Family Research Council on Kevorkian Sentence

WASHINGTON, -- "Finally, the relentless Kevorkian killing campaign will cease," Family Research Council's Legal Analyst Teresa Wagner said Tuesday. "America now knows that its homicide laws protect the weak, the sick and the disabled, as well as those who are strong and healthy."

In a Michigan court on Tuesday, Dr. Jack Kevorkian was sentenced to 10 to 25 years in prison for giving a lethal injection to an ailing man whose death was shown on "60 Minutes." He also was given three to seven years for delivery of a controlled substance. It was the first time in five trials that he was found guilty.

"Any American who will ever be a patient -- which is to say, every American -- should celebrate that the law was upheld," Wagner said. "For now, America can commit to caring for patients, not killing them."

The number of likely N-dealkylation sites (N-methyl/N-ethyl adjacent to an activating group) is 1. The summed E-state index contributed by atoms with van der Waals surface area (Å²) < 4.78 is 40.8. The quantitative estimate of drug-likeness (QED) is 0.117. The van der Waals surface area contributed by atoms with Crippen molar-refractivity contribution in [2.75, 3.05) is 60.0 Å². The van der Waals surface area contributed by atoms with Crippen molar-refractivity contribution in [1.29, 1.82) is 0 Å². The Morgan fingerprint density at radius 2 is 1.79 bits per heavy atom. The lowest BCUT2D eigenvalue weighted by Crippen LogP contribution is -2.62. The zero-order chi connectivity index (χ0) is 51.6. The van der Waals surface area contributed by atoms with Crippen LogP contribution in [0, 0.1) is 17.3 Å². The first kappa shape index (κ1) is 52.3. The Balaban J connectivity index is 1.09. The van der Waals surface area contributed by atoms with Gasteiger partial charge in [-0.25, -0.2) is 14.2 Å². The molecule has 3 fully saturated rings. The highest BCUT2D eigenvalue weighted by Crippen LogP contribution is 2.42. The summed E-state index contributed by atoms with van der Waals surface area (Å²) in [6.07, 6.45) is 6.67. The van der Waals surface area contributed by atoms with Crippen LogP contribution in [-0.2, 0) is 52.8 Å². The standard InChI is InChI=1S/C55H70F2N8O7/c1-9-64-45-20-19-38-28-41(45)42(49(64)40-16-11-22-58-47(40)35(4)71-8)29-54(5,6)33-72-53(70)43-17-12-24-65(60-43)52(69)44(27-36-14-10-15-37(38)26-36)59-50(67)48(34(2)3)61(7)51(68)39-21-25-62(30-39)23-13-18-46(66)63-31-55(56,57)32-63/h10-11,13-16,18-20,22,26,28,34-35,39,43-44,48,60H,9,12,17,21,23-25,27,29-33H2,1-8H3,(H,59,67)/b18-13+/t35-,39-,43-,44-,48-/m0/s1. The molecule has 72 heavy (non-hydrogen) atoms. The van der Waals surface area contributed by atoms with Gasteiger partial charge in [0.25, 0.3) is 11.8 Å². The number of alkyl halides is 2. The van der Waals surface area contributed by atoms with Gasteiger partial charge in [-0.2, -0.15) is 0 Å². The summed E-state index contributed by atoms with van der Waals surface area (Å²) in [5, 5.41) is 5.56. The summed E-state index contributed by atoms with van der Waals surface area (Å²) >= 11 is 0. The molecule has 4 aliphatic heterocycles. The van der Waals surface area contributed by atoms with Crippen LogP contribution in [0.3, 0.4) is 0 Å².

In her sentence, Judge Jessica Cooper sharply criticized Kevorkian's actions. "It was about lawlessness. It was about disrespect for a society that exists because of the strength of the legal system. No one, sir, is above the law. No one.

"You had the audacity to go on national television, show the world what you did and dare the legal system to stop you. Well, sir, consider yourself stopped."

"The American public clearly rejects killing as a way of solving medical problems," Wagner said. "In fact, the most lopsided vote ever recorded on the question of assisted suicide occurred right in Michigan just last fall with the defeat of Proposal B by 71% to 29%. With Dr. Kevorkian's conviction, the citizens of Michigan have again reassured the nation of their sound judgment in rejecting killing as a response to disease or disability.

"Those of good will should unite to improve care for our sick: getting existing pain relief techniques to patients in discomfort; screening and treating for depression and demoralization among those fighting disease; and supporting hospice care for the families who need it."

SOURCE: Family Research Council

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